The other current threat which we reportedly face from across the border with Venezuela derives from what we are told are bands of marauding brigands known as Syndicatos who target hinterland gold-mining camps, robbing and sometimes killing local miners and making off with their gold. Their trademark, we are told is their fluent Spanish and their ruthlessness. The point should be made, of course, that first, the Guyana Defence Force (GDF) and more recently and more insistently, the Police, have expressed doubts as to whether the recent attacks on local mining camps are trans-border in origin though local ‘intelligence’ strongly challenges that view, asserting that there is indeed a threat that originates inside Venezuela.

Even if we take the security forces at their word, however, there is every reason, taking all of the circumstances into consideration, (not least our inability to discourage cross border movement) to take seriously the likelihood that there may be some measure of extra-territorial involvement in these unsettling situation that now appears to obtain at some mining locations.

The Syndicatos menace, if indeed that is what it is, opens up a three-pronged national security challenge. First, there is the (seeming) substantive and unchallenged incursion into our territorial space by armed and dangerous groups of bandits to which, up until now, we have mounted no effective response; secondly, there is the consequential threat to the lives of Guyanese living and working in hinterland communities and thirdly, there are the implications for the well-being of investors in the gold-mining industry and their employees. Of course, in circumstances where armed incursions are not, over time, met with robust responses, those might easily turn to a kind of semi -permanent occupation which then raises a whole range of other security-related issues.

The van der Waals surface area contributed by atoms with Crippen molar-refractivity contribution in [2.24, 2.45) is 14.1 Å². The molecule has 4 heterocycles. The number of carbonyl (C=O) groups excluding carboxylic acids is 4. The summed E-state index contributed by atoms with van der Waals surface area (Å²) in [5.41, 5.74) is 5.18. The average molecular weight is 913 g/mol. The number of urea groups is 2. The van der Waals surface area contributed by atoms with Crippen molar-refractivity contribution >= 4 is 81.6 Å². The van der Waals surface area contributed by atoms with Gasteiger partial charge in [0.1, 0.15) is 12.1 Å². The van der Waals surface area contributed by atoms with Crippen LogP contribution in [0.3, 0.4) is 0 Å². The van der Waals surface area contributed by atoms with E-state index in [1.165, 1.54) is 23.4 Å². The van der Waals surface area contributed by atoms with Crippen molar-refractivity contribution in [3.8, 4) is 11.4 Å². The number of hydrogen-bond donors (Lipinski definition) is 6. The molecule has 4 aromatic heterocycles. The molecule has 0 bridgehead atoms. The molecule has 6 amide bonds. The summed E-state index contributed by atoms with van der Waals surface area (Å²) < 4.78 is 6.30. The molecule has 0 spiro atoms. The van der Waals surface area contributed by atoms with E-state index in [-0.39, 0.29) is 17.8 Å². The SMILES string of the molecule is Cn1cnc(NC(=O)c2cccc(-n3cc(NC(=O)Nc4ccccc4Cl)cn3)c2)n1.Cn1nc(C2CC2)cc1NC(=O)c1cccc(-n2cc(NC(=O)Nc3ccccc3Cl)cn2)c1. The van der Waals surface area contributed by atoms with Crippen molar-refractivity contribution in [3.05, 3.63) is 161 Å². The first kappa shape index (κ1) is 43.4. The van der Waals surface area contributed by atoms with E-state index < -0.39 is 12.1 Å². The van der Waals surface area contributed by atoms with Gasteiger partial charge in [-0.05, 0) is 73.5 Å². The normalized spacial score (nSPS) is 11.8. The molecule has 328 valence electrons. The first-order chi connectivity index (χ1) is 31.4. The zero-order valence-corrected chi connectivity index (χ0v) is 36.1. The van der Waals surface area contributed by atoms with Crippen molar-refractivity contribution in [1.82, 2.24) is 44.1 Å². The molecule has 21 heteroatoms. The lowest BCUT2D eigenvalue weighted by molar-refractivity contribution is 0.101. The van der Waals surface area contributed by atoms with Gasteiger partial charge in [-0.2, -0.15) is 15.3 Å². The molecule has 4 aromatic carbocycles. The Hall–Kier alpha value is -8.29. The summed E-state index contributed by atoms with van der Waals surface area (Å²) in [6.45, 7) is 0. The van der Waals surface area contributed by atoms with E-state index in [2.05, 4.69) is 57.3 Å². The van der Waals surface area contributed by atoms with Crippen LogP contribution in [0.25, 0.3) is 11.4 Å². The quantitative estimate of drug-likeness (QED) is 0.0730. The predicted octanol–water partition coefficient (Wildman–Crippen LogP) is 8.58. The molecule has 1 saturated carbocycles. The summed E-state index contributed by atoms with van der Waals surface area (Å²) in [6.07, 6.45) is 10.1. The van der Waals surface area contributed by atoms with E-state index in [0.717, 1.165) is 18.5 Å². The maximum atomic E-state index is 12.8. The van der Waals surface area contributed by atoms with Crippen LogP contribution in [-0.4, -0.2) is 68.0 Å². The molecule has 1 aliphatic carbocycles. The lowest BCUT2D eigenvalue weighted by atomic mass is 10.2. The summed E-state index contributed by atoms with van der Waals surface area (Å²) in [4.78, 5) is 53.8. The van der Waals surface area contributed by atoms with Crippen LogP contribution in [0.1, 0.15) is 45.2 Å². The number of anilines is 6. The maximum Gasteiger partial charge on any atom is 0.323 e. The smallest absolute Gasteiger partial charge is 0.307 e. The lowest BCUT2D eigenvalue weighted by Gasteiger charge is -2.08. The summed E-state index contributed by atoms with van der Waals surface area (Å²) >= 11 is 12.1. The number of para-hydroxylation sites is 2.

Perhaps the most reliable barometer available with which to effectively measure  the extent of our commitment to hinterland security reposes in the fact that both the structure of the Guyana Police Force and, over the years, the relative paucity of resources allocated to the creation of a strong substantive policing infrastructure in hinterland communities have been cause for concern. Frankly, it had always seemed to be enough, over the years, to make the argument about affordability even though the advent of crimes in hinterland communities, (many of which appear to have links to gold mining)  and now the upsurge of talk about a Syndicatos threat ought, surely, to compel our policy makers to finally understand that considerations of ‘affordability’ cannot be allowed to compromise the imperative of strengthening our hinterland security capabilities.

 In the short term the threat would now appear to have given rise to a siege mentality in sections of the mining community that may well transform itself into a clamour for stepped-up state security in mining areas and perhaps even for the stepping up in the allocation of more high-powered guns to miners to secure their operations. There are those who would argue of course that the further proliferation of guns in the mining communities may do more harm than good. In this context one awaits such official follow-up as is contemplated to the recent visits to interior locations by President Granger, Minister of State Harmon and Public Security Minister Ramjattan.

  In the first instance, it would seem that there is need for more reliable intelligence that seeks to determine, definitively, whether or not we are dealing with an external threat, from the so-called Syndicatos, that is.  If that is determined to be the case then it is for the intelligence/security community to devise and execute strategies to minimize border incursions (we may never be able to prevent them altogether) and to provide an effective deterrent to criminal invaders. Leaving aside efforts to step up substantive border security there is the need to provide an enhanced measure of reassurance for the vulnerable hinterland communities themselves, including the mining community, by significantly stepping up the level of human and material resources at the disposal of our hinterland policing operations, bearing in mind that the excuse of a lack of resources must now be measured against the extent perceived threat level and what may now very well be the likelihood of further escalation of that threat.